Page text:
e.   The character Jesus emulates here is that of always seeking to be gentle and humble (Isa. 53:2-3, 7; Matt. 11:29). Jesus is exhibiting "meekness," which is not weakness or a lack of strength, but, rather, humbleness. Meekness is not about being weak! It is strength under control, as we yield our personal rights and expectations to God. This means when we feel like hurting others or over powering them in personality and expectations, we do not-period! Because, God does not do this with us (Psalms 62:5)! We are to seek to please God and submit our will to Him; in so doing, we are being gentle toward God and others (Ex. 32:19-20; 30-34; Num 12:1-3; Psalm 37:11; Matt. 5: 3-12; 11:29). Later in the Passion, Jesus models the ultimate meekness as He is able to endure being heinously and personally attacked while keeping His focus on God's plan and our redemption. If we would be meek, we must focus on Christ and humility.

 

3.   Drove out. This passage follows in the spirit of Jeremiah smashing the pot, demanding repentance, and proclaiming judgment (Jer. 19).

a.   John records (John 2:13-17) that Jesus drove out the money changers early in His ministry. Contradiction? The answer is that both occurred. The liberal interpretation is that the writer of Matthew or John changed it to fit their theological agenda. However, this is not true.

b.  Bought and sold in the Temple. This refers to the people selling sacrificial animals, as required by the Law, to visitors who did not live in Jerusalem. Most foreign visitors would have different currency that needed to be exchanged. Even different provinces in Israel, such as Galilee, would have different legal tender that would not be accepted in Jerusalem. 

c.   Den of thieves. They were violating God's call that Jesus quotes from Isaiah and Jeremiah (Isa. 56:7; Jer. 7:11). The issue that angered Jesus was not the sale of the doves, as this was needed and necessary; it was the usury and abuse. It was about the seeking of gain and the exploitation of God's work for profit rather than seeking the Father's glory. An honest profit was O.K., but the attitude and location were wrong. The sellers were, perhaps, taking up space in the "Court of the Gentiles" which was needed for the Gentiles, and perverting the worship of God for commerce. One of the roles of the Temple was to evangelize God's message to the world (Gen. 12:1-3).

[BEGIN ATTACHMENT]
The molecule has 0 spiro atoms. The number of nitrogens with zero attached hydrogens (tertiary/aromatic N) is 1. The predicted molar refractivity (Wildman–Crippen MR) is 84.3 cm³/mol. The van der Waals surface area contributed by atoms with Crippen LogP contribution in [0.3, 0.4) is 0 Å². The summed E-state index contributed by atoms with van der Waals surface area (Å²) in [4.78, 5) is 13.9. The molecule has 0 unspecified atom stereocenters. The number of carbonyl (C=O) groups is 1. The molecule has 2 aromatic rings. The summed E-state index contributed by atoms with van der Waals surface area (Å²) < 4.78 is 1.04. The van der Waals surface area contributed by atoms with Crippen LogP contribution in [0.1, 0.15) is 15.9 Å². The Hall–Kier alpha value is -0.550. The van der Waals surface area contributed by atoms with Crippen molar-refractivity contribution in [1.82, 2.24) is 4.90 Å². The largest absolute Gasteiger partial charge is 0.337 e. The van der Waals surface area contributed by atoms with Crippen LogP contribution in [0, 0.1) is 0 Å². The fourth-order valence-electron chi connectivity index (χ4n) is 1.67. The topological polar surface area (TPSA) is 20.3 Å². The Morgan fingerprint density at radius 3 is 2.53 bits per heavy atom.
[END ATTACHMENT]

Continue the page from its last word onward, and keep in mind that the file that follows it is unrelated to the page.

d.   The Temple had special places set aside for women, children, visitors, and the men who were Jews, as well as for the priests. Both Isaiah and Jeremiah dealt with wicked priests who sought profit rather than God, and perverted the Temple for selfish gains-a heinous sight before the Lord. Profit is not wrong; exploitation and preventing true worship is! It is acceptable to have bake sales in the church, just not in the place of worship, distracting from the purpose of the church or making it a requirement to enter.

e.   Blind. Jesus goes against His culture, not the O.T.; furthermore, He advocates the rights of the blind! Blind priests were not allowed to enter the inner sanctuary (Lev. 21:18; 2 Sam. 5:8). Many Rabbis did not allow the blind to worship, but they were allowed in the outer courts (Acts 3:2). Jesus was angry at those people who prevented others from seeing God; He said they were blind themselves, and unworthy to be in the presence of God or to serve Him!

                                                  i.      When the priests. They sought a militant messiah from the upper-class who would have nothing to do with the blind and poor, but who would join their ranks and be aligned with their philosophy. Seeking disciples from the working class and healing the infirmed was considered a sign of weakness.

                                                ii.      Indignant showed a form of extreme anger because their power and purpose as pious frauds was in jeopardy. Nothing upsets a "fake" more than when the "real" one shows up! They had contempt for the real things of God and were stuck in their pride.